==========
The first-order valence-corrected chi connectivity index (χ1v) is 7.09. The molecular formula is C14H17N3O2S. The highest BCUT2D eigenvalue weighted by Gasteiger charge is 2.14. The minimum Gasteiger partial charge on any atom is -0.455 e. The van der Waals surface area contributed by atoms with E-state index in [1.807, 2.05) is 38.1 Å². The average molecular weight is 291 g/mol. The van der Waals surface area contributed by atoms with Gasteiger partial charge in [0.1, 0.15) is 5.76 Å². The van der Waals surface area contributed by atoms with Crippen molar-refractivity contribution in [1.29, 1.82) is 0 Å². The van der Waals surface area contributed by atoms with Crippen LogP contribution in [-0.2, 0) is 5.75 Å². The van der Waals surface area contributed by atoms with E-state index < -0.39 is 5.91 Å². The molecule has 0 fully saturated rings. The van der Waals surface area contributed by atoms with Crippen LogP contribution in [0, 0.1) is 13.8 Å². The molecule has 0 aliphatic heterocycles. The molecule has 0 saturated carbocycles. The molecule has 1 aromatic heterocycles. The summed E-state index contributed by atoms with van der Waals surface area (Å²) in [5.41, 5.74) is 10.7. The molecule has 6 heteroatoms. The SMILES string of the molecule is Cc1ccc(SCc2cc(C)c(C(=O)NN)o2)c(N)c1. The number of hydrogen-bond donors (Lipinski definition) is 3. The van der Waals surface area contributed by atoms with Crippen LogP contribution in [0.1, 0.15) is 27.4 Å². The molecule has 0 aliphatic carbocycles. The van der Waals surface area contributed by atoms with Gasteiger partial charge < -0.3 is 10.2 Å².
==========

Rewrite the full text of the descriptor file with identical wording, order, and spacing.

The first-order valence-corrected chi connectivity index (χ1v) is 7.09. The molecular formula is C14H17N3O2S. The highest BCUT2D eigenvalue weighted by Gasteiger charge is 2.14. The minimum Gasteiger partial charge on any atom is -0.455 e. The van der Waals surface area contributed by atoms with E-state index in [1.807, 2.05) is 38.1 Å². The average molecular weight is 291 g/mol. The van der Waals surface area contributed by atoms with Gasteiger partial charge in [0.1, 0.15) is 5.76 Å². The van der Waals surface area contributed by atoms with Crippen molar-refractivity contribution in [1.29, 1.82) is 0 Å². The van der Waals surface area contributed by atoms with Crippen LogP contribution in [-0.2, 0) is 5.75 Å². The van der Waals surface area contributed by atoms with E-state index < -0.39 is 5.91 Å². The molecule has 0 fully saturated rings. The van der Waals surface area contributed by atoms with Crippen LogP contribution in [0, 0.1) is 13.8 Å². The molecule has 0 aliphatic heterocycles. The molecule has 0 saturated carbocycles. The molecule has 1 aromatic heterocycles. The summed E-state index contributed by atoms with van der Waals surface area (Å²) in [5.41, 5.74) is 10.7. The molecule has 6 heteroatoms. The SMILES string of the molecule is Cc1ccc(SCc2cc(C)c(C(=O)NN)o2)c(N)c1. The number of hydrogen-bond donors (Lipinski definition) is 3. The van der Waals surface area contributed by atoms with Crippen LogP contribution in [0.1, 0.15) is 27.4 Å². The molecule has 0 aliphatic carbocycles. The van der Waals surface area contributed by atoms with Gasteiger partial charge < -0.3 is 10.2 Å².